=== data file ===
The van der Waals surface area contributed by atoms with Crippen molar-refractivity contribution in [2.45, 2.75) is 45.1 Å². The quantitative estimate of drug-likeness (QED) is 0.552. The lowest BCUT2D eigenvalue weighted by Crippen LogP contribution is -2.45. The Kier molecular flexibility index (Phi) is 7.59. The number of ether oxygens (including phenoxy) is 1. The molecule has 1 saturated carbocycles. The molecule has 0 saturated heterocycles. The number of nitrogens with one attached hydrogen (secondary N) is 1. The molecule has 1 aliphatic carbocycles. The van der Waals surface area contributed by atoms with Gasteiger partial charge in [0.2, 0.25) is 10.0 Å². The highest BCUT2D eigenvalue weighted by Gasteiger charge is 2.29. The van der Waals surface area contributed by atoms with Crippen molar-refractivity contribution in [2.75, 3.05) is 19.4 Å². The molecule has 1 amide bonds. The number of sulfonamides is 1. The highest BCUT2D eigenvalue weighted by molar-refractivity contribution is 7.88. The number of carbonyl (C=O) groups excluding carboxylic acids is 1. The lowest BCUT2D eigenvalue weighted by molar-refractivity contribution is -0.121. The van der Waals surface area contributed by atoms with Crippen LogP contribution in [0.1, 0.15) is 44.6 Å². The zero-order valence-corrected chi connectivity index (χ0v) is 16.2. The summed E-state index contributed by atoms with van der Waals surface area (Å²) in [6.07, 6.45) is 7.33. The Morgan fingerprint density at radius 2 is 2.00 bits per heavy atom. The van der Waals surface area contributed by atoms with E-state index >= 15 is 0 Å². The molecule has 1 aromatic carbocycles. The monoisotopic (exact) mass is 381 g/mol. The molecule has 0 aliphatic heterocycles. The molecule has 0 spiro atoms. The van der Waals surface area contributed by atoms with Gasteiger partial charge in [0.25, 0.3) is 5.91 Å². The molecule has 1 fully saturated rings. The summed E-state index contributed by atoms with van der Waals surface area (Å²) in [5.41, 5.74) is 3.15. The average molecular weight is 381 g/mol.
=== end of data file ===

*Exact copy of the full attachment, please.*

The van der Waals surface area contributed by atoms with Crippen molar-refractivity contribution in [2.45, 2.75) is 45.1 Å². The quantitative estimate of drug-likeness (QED) is 0.552. The lowest BCUT2D eigenvalue weighted by Crippen LogP contribution is -2.45. The Kier molecular flexibility index (Phi) is 7.59. The number of ether oxygens (including phenoxy) is 1. The molecule has 1 saturated carbocycles. The molecule has 0 saturated heterocycles. The number of nitrogens with one attached hydrogen (secondary N) is 1. The molecule has 1 aliphatic carbocycles. The van der Waals surface area contributed by atoms with Gasteiger partial charge in [0.2, 0.25) is 10.0 Å². The highest BCUT2D eigenvalue weighted by Gasteiger charge is 2.29. The van der Waals surface area contributed by atoms with Crippen molar-refractivity contribution in [2.75, 3.05) is 19.4 Å². The molecule has 1 amide bonds. The number of sulfonamides is 1. The highest BCUT2D eigenvalue weighted by molar-refractivity contribution is 7.88. The number of carbonyl (C=O) groups excluding carboxylic acids is 1. The lowest BCUT2D eigenvalue weighted by molar-refractivity contribution is -0.121. The van der Waals surface area contributed by atoms with Crippen LogP contribution in [0.1, 0.15) is 44.6 Å². The zero-order valence-corrected chi connectivity index (χ0v) is 16.2. The summed E-state index contributed by atoms with van der Waals surface area (Å²) in [6.07, 6.45) is 7.33. The Morgan fingerprint density at radius 2 is 2.00 bits per heavy atom. The van der Waals surface area contributed by atoms with E-state index >= 15 is 0 Å². The molecule has 1 aromatic carbocycles. The monoisotopic (exact) mass is 381 g/mol. The molecule has 0 aliphatic heterocycles. The molecule has 0 spiro atoms. The van der Waals surface area contributed by atoms with Gasteiger partial charge in [0.25, 0.3) is 5.91 Å². The molecule has 1 fully saturated rings. The summed E-state index contributed by atoms with van der Waals surface area (Å²) in [5.41, 5.74) is 3.15. The average molecular weight is 381 g/mol.